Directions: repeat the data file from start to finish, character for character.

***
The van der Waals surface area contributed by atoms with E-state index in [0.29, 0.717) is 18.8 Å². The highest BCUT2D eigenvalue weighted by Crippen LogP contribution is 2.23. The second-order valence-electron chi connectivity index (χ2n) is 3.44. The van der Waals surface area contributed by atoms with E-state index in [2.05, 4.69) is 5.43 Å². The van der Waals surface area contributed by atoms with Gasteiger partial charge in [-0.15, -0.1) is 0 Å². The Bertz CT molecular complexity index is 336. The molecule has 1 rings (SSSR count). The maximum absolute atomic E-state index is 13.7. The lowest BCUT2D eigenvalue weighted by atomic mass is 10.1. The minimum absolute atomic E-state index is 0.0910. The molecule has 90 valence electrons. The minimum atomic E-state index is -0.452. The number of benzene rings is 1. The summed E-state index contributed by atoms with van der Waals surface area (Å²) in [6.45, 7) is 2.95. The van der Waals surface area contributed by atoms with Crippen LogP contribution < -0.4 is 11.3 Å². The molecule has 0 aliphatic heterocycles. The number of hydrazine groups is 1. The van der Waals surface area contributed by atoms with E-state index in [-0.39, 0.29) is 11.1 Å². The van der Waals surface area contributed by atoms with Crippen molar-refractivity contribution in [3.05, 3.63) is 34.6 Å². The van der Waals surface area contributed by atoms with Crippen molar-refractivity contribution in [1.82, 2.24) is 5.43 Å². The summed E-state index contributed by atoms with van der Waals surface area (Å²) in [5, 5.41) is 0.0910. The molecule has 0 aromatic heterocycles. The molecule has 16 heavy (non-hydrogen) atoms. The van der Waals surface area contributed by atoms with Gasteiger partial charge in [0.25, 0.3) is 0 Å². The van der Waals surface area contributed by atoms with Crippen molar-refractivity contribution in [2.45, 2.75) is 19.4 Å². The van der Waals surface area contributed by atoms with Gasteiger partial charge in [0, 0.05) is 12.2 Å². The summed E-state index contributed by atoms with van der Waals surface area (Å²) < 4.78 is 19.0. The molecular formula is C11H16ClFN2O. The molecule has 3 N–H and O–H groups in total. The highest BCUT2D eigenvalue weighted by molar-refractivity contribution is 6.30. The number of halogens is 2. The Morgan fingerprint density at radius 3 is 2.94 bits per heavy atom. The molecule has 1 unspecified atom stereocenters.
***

The van der Waals surface area contributed by atoms with E-state index in [0.29, 0.717) is 18.8 Å². The highest BCUT2D eigenvalue weighted by Crippen LogP contribution is 2.23. The second-order valence-electron chi connectivity index (χ2n) is 3.44. The van der Waals surface area contributed by atoms with E-state index in [2.05, 4.69) is 5.43 Å². The van der Waals surface area contributed by atoms with Gasteiger partial charge in [-0.15, -0.1) is 0 Å². The Bertz CT molecular complexity index is 336. The molecule has 1 rings (SSSR count). The maximum absolute atomic E-state index is 13.7. The lowest BCUT2D eigenvalue weighted by atomic mass is 10.1. The minimum absolute atomic E-state index is 0.0910. The molecule has 90 valence electrons. The minimum atomic E-state index is -0.452. The number of benzene rings is 1. The summed E-state index contributed by atoms with van der Waals surface area (Å²) in [6.45, 7) is 2.95. The van der Waals surface area contributed by atoms with Crippen LogP contribution < -0.4 is 11.3 Å². The molecule has 0 aliphatic heterocycles. The number of hydrazine groups is 1. The van der Waals surface area contributed by atoms with E-state index in [-0.39, 0.29) is 11.1 Å². The van der Waals surface area contributed by atoms with Crippen molar-refractivity contribution in [3.05, 3.63) is 34.6 Å². The van der Waals surface area contributed by atoms with Crippen molar-refractivity contribution in [1.82, 2.24) is 5.43 Å². The summed E-state index contributed by atoms with van der Waals surface area (Å²) in [5, 5.41) is 0.0910. The molecule has 0 aromatic heterocycles. The molecule has 16 heavy (non-hydrogen) atoms. The van der Waals surface area contributed by atoms with Gasteiger partial charge in [0.25, 0.3) is 0 Å². The van der Waals surface area contributed by atoms with Crippen molar-refractivity contribution in [2.45, 2.75) is 19.4 Å². The van der Waals surface area contributed by atoms with Gasteiger partial charge in [0, 0.05) is 12.2 Å². The summed E-state index contributed by atoms with van der Waals surface area (Å²) < 4.78 is 19.0. The molecular formula is C11H16ClFN2O. The molecule has 3 N–H and O–H groups in total. The highest BCUT2D eigenvalue weighted by molar-refractivity contribution is 6.30. The number of halogens is 2. The Morgan fingerprint density at radius 3 is 2.94 bits per heavy atom. The molecule has 1 unspecified atom stereocenters.